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After checking into a hostel, there were still a few hours of daylight left, so I made my way down to the lake. Day-trippers, by the dozen, all had the same idea. Many of them carried by horseback. I felt sorry for the horses. You could tell some of them were tired. Although, to be fair, I noticed that the Kichwa women – clad in their traditional pleated shirts and dark hats – were handling their steeds with far more care and respect than the men, who whipped them whenever they showed strain and seemed – from both the features of their faces and attire – like they had moved to this area from cities, seeing an opportunity in the tourist boom.

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On my way down I passed a girl suffering from altitude sickness. She was barely conscious, and her father was trying to wake her up. I and some of the other passersby gave her water and coca sweets and eventually, she seemed to recover.

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It was a remarkable transition, how quiet the village became later on when all of the buses drove off. There were only two other people staying in the guest house with me, and it was very cold that night. I was feeling a little light-headed because I wasn’t quite acclimatised, so I went to bed early.

 

The Quilotoa Loop

Day 1

By the morning I was feeling fresh and invigorated. I got up at the crack of dawn, ate breakfast, and set off early.

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The first hour of the trek skirts around the rim of the crater, so I got to see more of Quilotoa. A dog followed me out of the village and became my companion for the journey. I called him Frank.

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They say to carry a stick with you around this trek, and I found that to be sound advice. Not only was it good support for the steep descents, but I also used it to fend off dogs. I passed lots of them during the route and not all of them were as friendly as Frank. Some of them were very territorial and tried to block my path. I think I got hassled a bit less than most people though. Frank was a good ambassador. Often when we were approached he would intercede, they would sniff each other, and we would be allowed to pass. But on other occasions, I needed to wave my stick at them to get them to budge.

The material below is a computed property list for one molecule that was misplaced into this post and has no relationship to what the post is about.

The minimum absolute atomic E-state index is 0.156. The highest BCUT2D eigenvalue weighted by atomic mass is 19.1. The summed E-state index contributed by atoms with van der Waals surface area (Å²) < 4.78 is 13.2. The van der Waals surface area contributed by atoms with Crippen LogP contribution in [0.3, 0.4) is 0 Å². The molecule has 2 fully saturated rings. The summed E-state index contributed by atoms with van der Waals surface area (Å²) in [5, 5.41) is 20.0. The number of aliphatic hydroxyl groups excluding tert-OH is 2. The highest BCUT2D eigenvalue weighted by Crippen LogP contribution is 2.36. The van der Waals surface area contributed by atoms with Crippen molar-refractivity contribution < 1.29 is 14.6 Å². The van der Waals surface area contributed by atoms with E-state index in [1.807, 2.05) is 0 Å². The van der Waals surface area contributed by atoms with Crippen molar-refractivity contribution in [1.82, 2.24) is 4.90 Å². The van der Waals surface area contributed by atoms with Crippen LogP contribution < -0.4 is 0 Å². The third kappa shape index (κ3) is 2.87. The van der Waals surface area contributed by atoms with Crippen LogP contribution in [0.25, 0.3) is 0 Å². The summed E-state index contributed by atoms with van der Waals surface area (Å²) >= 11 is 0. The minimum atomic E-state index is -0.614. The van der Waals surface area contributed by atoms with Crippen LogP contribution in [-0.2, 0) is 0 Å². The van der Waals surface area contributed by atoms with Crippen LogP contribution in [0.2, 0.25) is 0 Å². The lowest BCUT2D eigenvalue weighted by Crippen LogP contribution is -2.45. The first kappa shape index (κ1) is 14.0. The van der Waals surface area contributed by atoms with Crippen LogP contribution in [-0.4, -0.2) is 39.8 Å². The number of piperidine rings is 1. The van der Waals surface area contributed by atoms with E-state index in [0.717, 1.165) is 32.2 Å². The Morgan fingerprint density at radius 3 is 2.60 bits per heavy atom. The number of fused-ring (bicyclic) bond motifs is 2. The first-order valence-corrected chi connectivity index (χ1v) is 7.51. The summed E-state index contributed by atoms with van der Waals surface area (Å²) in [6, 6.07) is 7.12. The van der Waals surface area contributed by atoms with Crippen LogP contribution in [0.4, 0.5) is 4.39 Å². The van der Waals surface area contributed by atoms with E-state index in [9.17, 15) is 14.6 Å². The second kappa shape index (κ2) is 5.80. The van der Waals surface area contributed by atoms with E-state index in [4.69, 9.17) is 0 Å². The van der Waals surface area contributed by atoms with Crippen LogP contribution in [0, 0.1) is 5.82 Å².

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Climbing down the mountain towards a village called Guayama, the trail became difficult. We had to make our way down the canyon via a narrow series of ledges snaking down the face of a precipice. Apparently, this route was the new ‘safe’ one – the old one was destroyed in a landslide a year ago. I found myself fighting the same battle I am often faced when mountaineering; my sense of adventure in conflict with my fear of heights.

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At its most terrifying – when I had to climb a steep and narrow section of a rather crumbly-looking ridge – I abandoned my dignity and resorted to crawling on my hands and knees. Shortly after, a young boy raced passed me and put me to shame. I realised that, to him, this was just a casual wander.

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I guess you have to earn views like this though.

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When I reached the bottom, Frank was waiting for me. I grew concerned for him as the day wore on. I didn’t know if he was a stray or belonged to someone. If he did have a home back in Quilotoa he had wandered quite far. It was a difficult thing to do – as I enjoyed his company – but eventually I tried to shoo him away, but it was no use. He remained loyal.